For six weeks COVID-19 cases have been surging in Florida but the governor has insisted that it was not a problem because Florida was testing more and revealing more mild and asymptomatic cases. Then when the percentage of positive results started to rise 5 weeks ago from 4% toward 20% recently, he conceded that community spread is occurring but it was mostly among younger adults who will not require hospitalization or stress Florida’s health care system. When hospital usage started to surge 3 weeks ago, he claimed that Florida has plenty of hospital beds and very few people will die. Now, this week, death counts have been rising and setting new 7-day rolling average highs every day (see figure below). He is still resisting healthcare experts’ calls for instituting more mitigation measures ranging from mandating mask usage to rolling back reopening steps, to statewide lockdown. Even Texas Governor Abbott has conceded that a lockdown is possible if the virus continues to grow unchecked.
What are the prospects for the next couple of months for Florida? The rise in deaths this week results from widespread flouting of CDC guidance for masking and social distancing beginning 6 weeks ago on Memorial Day weekend. That led to the surge in confirmed cases 5 weeks ago. Deaths now appear to lag diagnosis by about 4 weeks due to the availability of widespread testing (however testing delays now will probably shorten this lag time back to 3 weeks). So we already know that death counts will continue to rise for the rest of July (see dashed line in the figure above) due to all of the diagnosed patients in the pipeline: hospitals, ICUs, and ventilator users. The case fatality rate (CFR = deaths/cases) in July will be lower than it was in the spring due to the lower average age of infectees, dropping from above 4% to below 2%. However, this positive trend may have reversed: the age distribution of new cases that had dropped the median age of new cases from 45yrs old to 33yrs old 3 weeks ago is now 40yrs old (the detailed age distribution published by Florida for new cases looks exactly like that for existing cases). This reflects the fact that young adults who got infected in bars and beaches go home and interact with parents and grandparents and transmit the disease to them. So based on what has already occurred, FL death count will at least double that recorded this past Spring.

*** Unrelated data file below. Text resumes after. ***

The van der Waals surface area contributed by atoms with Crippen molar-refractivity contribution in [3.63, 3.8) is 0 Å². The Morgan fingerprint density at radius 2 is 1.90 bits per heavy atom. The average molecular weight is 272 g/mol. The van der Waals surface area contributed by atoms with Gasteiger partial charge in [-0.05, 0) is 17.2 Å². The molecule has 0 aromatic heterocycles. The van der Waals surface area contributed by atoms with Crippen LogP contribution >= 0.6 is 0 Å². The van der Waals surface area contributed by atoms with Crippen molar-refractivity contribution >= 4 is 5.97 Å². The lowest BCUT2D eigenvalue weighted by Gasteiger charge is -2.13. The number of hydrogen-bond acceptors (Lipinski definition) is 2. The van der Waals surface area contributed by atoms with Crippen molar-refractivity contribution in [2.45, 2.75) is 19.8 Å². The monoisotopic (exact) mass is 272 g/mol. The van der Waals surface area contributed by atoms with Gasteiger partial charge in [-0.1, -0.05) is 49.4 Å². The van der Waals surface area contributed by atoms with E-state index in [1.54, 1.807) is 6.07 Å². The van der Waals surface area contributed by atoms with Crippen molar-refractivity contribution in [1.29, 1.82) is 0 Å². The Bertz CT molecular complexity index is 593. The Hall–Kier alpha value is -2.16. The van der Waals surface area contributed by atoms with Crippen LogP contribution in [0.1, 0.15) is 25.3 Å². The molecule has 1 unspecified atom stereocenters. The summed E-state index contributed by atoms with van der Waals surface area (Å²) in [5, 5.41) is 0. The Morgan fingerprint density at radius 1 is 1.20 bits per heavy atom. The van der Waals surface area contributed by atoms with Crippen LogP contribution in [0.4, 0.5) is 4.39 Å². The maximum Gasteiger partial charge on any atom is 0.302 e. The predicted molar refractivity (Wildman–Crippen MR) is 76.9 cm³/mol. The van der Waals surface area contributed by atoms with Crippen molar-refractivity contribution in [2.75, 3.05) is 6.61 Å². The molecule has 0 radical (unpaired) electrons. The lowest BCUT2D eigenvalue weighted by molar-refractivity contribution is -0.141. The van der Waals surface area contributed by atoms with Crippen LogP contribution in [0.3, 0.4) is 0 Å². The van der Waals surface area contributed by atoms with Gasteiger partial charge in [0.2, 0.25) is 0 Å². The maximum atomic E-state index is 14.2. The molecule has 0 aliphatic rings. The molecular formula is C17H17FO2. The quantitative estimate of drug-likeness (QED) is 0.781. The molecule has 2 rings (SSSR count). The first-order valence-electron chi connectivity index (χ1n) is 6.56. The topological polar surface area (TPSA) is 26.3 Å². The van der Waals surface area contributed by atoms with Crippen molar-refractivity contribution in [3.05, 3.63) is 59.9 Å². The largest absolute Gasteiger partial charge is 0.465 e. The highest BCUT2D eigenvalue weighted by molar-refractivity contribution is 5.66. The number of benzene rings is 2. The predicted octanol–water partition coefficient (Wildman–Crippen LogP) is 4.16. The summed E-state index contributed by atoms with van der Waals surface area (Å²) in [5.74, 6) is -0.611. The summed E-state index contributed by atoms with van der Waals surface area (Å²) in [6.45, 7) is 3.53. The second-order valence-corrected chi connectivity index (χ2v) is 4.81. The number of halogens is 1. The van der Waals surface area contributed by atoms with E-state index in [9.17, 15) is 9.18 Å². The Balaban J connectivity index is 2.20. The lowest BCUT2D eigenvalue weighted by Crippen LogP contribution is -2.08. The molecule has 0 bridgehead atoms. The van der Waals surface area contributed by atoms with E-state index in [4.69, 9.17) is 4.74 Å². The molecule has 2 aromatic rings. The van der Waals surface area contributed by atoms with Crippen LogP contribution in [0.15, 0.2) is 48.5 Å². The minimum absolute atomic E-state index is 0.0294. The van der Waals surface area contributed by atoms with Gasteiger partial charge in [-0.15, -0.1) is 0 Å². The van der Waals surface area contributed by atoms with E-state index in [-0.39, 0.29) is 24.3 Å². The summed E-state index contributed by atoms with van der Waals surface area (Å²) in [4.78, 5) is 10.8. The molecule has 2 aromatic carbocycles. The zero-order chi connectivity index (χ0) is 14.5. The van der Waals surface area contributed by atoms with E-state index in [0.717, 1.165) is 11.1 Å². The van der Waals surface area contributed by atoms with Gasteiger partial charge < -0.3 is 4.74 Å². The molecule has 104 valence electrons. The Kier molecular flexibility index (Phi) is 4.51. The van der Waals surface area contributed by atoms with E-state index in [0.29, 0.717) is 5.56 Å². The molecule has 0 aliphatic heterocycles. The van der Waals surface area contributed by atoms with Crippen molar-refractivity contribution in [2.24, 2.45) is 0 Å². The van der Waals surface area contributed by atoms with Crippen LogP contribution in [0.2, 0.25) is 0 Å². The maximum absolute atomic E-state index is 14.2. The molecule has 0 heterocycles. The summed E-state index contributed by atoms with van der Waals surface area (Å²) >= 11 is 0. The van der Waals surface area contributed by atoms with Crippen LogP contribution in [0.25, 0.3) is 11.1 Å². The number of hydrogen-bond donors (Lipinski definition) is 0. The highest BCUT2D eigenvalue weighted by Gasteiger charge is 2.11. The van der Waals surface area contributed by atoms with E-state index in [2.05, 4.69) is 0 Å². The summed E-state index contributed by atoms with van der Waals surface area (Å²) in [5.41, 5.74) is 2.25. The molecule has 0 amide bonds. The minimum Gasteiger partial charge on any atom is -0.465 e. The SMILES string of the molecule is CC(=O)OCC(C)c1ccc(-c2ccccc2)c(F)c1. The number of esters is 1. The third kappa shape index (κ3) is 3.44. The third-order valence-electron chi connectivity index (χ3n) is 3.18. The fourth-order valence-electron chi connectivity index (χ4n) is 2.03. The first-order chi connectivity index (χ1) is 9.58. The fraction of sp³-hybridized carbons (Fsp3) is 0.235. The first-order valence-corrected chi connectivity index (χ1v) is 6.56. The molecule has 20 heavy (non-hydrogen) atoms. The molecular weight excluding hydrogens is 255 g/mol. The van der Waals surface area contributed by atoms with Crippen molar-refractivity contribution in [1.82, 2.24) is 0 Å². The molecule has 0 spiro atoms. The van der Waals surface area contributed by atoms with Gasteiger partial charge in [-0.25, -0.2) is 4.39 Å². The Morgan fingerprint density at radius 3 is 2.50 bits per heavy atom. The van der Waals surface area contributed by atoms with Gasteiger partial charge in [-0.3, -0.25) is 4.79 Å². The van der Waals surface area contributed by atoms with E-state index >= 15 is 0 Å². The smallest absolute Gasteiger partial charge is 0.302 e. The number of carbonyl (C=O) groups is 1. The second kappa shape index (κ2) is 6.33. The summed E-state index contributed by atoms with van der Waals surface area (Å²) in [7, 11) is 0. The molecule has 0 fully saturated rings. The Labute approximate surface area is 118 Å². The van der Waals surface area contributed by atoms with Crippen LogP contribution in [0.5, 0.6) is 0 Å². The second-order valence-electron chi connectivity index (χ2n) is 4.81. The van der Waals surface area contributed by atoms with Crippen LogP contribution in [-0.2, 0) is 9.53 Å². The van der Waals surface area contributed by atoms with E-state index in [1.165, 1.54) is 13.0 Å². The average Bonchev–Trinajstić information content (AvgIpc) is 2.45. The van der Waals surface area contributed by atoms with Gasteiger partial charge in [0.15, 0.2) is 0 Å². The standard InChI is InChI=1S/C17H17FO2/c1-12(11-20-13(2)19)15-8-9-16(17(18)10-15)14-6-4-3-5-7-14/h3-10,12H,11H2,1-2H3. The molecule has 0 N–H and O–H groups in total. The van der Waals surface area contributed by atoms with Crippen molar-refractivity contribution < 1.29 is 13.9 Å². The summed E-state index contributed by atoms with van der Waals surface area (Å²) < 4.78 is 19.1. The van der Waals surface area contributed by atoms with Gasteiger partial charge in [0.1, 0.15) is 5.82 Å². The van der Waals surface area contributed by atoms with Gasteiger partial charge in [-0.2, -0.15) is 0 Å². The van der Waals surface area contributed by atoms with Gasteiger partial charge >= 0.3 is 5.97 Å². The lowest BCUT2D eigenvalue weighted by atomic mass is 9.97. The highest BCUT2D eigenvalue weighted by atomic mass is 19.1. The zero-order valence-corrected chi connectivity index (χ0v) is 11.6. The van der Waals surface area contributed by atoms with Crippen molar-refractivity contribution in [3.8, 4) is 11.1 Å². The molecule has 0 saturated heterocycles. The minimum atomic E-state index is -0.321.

What will happen to Florida’s confirm case count for the rest of this month and August? To gain an insight into this question we had looked at the similarity between the current outbreak in FL compared to the earlier outbreak in New York (NY) 3 months ago. The figure below shows that Florida’s outbreak has tracked NY’s remarkably well except that FL started at a higher base infection level.
The other major difference is that early along NY’s exponential outbreak, the NY governor (along with the governors of NJ and CT) imposed a statewide lockdown on March 23rd. Three weeks later NY’s outbreak topped out and started to improve and get under control. Florida is now near that NY top but will FL break its fever naturally as some lockdown skeptics have suggested? We find no reason to be optimistic. While certain cities and countries in Florida have imposed mandatory mask-wearing and rolled back the reopening of bars, indoor dining, beaches, etc. the state as a whole has not. Moreover, some counties are continuing to reopen further against the advice of health experts. Disney World reopened today, and MSL and NBA and AAU Volleyball are restarting this month in Orlando. The Republican Convention is still scheduled for Jacksonville next month. All of these actions will exacerbate rather than mitigate the spread of the pandemic. If the governor really feels that reopening K-12 schools in August is important for the welfare of the children and their parents, it is imperative that the state government takes strong action now to mitigate the rise in cases so that schools can reopen safely.